Testicular Cancer

What is Testicular Cancer?

Testicular cancer occurs in the testicles, which are the organs that produce male sex hormones (testosterone) and sperm for reproduction.

For males between the ages of 15 – 35, testicular cancer is the most common cancer in America.

Signs and Symptoms:

In the beginning stages, a painless, growing mass in the scrotum is one of the most common signs of testicular cancer emerging. In many cases, testicular cancers present with no symptoms, but some symptoms that may occur are:

  • Pain in the scrotum
  • Swollen lymph nodes in the groin
  • Fatigue
  • Weight loss
  • A feeling of heaviness in the scrotum
  • Pain or discomfort in a testicle or the scrotum
  • A lump or enlargement in either testicle
  • A dull ache in the abdomen or groin
  • A sudden collection of fluid in the scrotum
  • Enlargement or tenderness of the breasts

Get in touch with a physician today if you think you are experiences signs and symptoms of testicular cancer.

The Three Stages

Stage 1: The cancer is found in only one testicle 

Stage 2: The cancer has spread to lymph nodes in the stomach

Stage 3: The cancer has spread to other parts of the body–typically far away from the testicles–in places such as the lungs or the liver.

Did you know that 95% of testicular cancers spread if left untreated? Knowing the signs may help you detect the cancer early on–ensuring you receive treatment as early as possible.   


According to doctors, testicular cancer typically occurs when healthy cells in a testicle are altered. Usually, healthy cells grow and divide in an orderly way and keep the body functioning normally. However, when cells develop abnormalities, they cause the otherwise normal paced growth to get out of control, and cancer cells continue to divide even though new cells are not needed. The accumulating cells then begin to form a mass, or tumor, in the testicles.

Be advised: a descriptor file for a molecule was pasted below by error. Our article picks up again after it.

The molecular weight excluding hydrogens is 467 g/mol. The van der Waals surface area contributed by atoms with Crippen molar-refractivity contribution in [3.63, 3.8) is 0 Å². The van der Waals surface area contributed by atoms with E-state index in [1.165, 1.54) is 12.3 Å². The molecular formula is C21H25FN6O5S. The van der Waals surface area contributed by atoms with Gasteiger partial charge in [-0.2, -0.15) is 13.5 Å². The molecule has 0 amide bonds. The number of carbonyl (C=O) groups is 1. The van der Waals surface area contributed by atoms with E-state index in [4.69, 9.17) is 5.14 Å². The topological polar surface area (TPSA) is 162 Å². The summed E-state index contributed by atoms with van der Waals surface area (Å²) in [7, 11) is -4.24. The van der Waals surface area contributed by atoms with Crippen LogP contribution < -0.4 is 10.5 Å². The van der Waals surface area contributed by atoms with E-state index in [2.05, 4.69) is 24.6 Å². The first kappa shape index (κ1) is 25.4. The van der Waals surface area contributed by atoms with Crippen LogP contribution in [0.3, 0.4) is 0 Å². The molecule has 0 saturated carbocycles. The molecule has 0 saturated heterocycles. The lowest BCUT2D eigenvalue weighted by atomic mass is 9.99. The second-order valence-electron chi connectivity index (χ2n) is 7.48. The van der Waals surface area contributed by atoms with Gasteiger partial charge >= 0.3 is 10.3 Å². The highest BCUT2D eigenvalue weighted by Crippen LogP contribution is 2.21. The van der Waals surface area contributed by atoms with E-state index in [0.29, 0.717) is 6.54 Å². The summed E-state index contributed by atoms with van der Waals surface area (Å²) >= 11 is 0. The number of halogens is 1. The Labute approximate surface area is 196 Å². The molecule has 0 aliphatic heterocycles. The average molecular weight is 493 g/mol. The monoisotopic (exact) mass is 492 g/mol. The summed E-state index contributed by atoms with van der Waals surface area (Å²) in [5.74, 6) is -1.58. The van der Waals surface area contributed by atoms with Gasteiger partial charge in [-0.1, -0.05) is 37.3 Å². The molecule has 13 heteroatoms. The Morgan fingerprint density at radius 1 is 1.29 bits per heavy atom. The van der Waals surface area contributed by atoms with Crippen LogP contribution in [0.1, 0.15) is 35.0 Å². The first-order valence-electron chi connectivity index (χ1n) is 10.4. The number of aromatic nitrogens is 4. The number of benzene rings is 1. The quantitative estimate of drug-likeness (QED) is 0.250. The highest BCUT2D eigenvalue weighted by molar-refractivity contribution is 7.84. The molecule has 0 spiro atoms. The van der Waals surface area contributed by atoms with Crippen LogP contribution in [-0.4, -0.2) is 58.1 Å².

Nearly all testicular cancer begins in what is known as the ‘germ cells’. These are the cells in the testicles that produce immature sperm. What causes these germ cells to become abnormal and eventually cancerous is not yet known.

Other Risk Factors

Patients with a history of testis that are undescended are at a higher risk of developing testicular cancer.

For example, if a patient’s brother or father have suffered from testicular cancer, the patient is at a higher risk of developing the cancer themselves. In situations like this, it’s important that the patient perform a self-examination once a month to check for any possible masses. Learn how to perform a self-examination for testicular cancer on our recent blog.

Diagnosis & Treatment

Testicular cancer can be found by: 

… A physical examination performed by your physician 

… A noninvasive radiological test or ultrasound

…. A blood test that can be checked for tumor markers

Treatment options include: 

… Radical Orchiectomy, in which the entire spermatic cord and testicle are removed through a small incision made in the lower abdomen.

… Retroperitoneal Lymph Node Dissection, a treatment option used to treat abdominal lymph nodes. 

… Chemotherapy is an option for cancers that are typically more advanced. 

Want to learn more about the top treatment options for testicular cancer? Visit our blog. 

To learn more about Testicular Cancer, visit our blog 10 Testicular Cancer FAQs.

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